[Imap-protocol] Where to start?

David Harris David.Harris at pmail.gen.nz
Sun Jun 5 17:17:23 PDT 2011


On 5 Jun 2011 at 12:58, Lynn W. Taylor wrote:


> Search (#10) is the one that worries the most. Some of that is the same

> reason that COPY doesn't bother me. Glad it can be left to last, and

> wish it could be left out.


Lynn, first off, good luck with this. I admire your confidence and
enthusiasm, but I suspect you will find the job quite a bit bigger than
you expect.

To me, IMAP seems as much a matter of mindset as it is of code - you
*must* think in much the same the way the people who have written
the IMAP RFCs over the years have thought, or you will inevitably fall
afoul of details that might not at first glance be obvious - a good
example, for instance, is that spaces are syntactically crucial
throughout much of the IMAP command structure (especially in
BODYSTRUCTURE): for many programmers accustomed to other
environments, spaces are not much more than decoration, but you
can't think this way in IMAP.

The absolute golden rule of IMAP is "read the BNF". It can be tortuous,
but in over a decade of working with IMAP (and I do not consider
myself in any way an expert or a model for others), I have never found
a case where spending the time working my way through the BNF
maze did not answer a syntactic question, however thorny it might
have seemed.

Pete's list was a very, very good one - I found myself nodding in
memory and agreement as I read through it. I won't labour the point by
repeating things he has said, but I would make three observations:

1: He's absolutely right about the parser. If you don't have a robust,
high-quality RFC2822 and RFC2045 (MIME) parser, you're shot before
you start.

2: FETCH is full of traps, even if they don't appear to be traps at first
glance: the part that gave me the most trouble was partial fetches of
arbitrary data: many clients will use this as a "chunking" mechanism,
but it creates a serious state problem of what you keep between
commands on the server side (imagine that you have a 20MB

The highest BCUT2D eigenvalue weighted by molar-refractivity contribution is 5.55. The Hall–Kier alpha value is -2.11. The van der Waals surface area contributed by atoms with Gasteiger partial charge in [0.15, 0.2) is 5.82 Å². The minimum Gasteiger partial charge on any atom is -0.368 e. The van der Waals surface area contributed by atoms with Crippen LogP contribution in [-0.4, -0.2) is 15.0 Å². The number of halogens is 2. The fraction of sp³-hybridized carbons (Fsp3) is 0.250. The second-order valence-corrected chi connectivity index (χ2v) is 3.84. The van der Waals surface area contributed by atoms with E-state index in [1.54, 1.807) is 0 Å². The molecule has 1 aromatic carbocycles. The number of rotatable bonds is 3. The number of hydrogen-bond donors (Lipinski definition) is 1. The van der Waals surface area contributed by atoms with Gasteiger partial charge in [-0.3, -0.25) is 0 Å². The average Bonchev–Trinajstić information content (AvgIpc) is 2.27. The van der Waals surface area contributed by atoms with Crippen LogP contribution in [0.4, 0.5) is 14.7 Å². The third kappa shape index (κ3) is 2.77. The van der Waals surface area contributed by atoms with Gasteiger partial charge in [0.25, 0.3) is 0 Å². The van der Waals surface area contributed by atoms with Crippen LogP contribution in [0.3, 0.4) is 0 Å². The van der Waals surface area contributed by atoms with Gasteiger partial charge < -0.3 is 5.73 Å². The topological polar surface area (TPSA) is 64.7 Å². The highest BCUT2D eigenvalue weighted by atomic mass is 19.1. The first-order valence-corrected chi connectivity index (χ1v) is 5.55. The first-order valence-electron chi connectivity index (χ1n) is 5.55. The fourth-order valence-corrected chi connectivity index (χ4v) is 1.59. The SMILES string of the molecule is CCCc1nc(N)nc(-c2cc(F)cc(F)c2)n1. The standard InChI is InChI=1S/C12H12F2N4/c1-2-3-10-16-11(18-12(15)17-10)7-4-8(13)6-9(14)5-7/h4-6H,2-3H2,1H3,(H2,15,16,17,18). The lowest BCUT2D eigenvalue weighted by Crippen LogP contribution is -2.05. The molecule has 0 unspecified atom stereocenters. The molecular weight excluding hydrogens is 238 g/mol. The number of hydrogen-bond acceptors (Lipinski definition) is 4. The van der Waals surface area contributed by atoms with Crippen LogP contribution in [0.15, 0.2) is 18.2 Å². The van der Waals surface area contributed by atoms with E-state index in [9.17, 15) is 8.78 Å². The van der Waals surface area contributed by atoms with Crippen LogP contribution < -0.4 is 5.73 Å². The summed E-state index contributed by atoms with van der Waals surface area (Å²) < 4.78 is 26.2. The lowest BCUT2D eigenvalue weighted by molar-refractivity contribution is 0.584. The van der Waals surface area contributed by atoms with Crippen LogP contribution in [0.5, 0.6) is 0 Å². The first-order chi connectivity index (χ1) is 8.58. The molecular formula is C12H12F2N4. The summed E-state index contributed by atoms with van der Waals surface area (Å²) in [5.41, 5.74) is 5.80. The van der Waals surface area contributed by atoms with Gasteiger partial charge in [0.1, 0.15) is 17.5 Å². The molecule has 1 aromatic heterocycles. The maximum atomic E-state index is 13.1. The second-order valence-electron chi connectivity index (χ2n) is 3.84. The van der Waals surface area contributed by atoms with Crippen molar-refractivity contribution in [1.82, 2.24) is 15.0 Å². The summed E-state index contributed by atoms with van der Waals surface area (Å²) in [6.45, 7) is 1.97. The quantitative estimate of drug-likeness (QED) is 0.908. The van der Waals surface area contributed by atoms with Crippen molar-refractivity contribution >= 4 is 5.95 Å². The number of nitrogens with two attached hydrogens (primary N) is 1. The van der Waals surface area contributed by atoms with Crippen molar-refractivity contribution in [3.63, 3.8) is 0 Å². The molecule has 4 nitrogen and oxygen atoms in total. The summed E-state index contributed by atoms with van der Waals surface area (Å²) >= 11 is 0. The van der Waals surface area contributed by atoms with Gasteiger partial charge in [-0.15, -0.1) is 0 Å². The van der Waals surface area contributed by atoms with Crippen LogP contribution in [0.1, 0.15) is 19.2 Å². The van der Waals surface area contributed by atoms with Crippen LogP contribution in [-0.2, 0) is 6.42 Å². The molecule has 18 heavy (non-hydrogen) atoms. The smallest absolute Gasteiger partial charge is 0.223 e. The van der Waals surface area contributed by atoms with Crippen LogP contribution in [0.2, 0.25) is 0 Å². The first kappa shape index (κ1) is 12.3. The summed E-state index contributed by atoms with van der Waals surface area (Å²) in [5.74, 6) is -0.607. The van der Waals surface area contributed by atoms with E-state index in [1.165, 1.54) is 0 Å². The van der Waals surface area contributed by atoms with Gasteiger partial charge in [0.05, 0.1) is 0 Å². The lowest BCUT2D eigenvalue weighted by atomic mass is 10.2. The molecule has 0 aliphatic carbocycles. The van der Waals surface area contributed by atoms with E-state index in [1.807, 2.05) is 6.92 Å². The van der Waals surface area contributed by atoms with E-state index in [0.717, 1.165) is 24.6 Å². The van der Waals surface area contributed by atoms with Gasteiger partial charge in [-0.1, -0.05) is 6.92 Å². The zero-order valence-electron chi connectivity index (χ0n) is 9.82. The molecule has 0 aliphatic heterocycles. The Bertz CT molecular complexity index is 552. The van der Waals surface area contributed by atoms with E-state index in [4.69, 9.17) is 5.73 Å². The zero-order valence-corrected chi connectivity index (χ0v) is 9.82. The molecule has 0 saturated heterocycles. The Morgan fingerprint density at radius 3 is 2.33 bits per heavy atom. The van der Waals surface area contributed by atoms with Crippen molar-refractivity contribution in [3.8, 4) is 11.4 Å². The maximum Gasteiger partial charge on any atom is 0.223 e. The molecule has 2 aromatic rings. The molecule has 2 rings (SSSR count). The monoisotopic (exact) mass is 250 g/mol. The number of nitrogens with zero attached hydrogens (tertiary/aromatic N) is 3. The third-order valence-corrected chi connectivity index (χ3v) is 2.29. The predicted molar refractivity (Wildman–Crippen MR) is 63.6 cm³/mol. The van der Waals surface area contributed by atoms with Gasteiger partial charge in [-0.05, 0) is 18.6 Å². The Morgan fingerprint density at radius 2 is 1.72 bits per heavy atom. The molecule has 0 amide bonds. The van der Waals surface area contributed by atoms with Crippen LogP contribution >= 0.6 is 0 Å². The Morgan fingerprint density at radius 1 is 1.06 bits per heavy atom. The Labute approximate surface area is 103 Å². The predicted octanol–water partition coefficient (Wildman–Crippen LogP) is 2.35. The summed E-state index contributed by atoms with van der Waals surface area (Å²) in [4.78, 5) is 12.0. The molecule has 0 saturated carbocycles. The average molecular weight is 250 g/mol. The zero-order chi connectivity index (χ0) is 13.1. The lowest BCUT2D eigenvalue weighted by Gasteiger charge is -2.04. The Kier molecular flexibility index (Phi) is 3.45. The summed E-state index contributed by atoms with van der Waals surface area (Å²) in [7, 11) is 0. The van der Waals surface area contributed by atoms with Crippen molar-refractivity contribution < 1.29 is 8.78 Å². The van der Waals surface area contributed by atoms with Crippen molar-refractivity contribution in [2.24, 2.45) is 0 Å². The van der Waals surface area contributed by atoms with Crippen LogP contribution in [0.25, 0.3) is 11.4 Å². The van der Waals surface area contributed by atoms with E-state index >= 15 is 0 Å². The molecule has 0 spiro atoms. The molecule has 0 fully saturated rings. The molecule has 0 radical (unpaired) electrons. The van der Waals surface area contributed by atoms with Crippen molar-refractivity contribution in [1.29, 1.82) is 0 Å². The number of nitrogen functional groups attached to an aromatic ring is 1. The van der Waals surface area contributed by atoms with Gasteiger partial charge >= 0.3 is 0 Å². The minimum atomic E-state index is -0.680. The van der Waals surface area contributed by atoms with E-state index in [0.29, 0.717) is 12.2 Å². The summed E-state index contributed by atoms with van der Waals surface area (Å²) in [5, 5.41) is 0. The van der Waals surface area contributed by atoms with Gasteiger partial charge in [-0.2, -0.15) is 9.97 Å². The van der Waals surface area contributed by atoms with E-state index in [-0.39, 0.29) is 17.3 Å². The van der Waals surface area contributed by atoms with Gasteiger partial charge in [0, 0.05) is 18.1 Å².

message and the client wants to retrieve a MIME sub-part from the
middle of it 1K at a time: if you re-parse and re-extract the sub-part on
each chunk, you'll absolutely kill your server's performance - you need
to find some way of caching the sub-part so you can easily return
subsequent requests for the next chunk).

3: Overall, IMAP part numbering was far and away the hardest thing I
had to do with the protocol. In my case, I had well-established parsing
and message management and I had to shoe-horn IMAP's slightly
idiosyncratic part numbering (I'm sure I'll get a lecture for that
statement, but I'm allowed my opinions) into it. Because the part
numbering is implied, not explicit, it's absolutely crucial that you
understand how it works, and how your parsing engine is going to
cope with it.


> I'm not in a position to specify clients. I'll likely do my initial

> testing with Thunderbird unless someone warns me that it's a poor choice.



>From quietly reading this list for many years, I suspect the consensus

you will get will probably be something along the lines of "all clients are
poor choices", although I personally think that's a bit harsh. I'd test
against the clients most likely to be used with your server and be ready
to accommodate them as required (some accommodation is almost
inevitable, unfortunately).

Good luck!

Cheers!

-- David --

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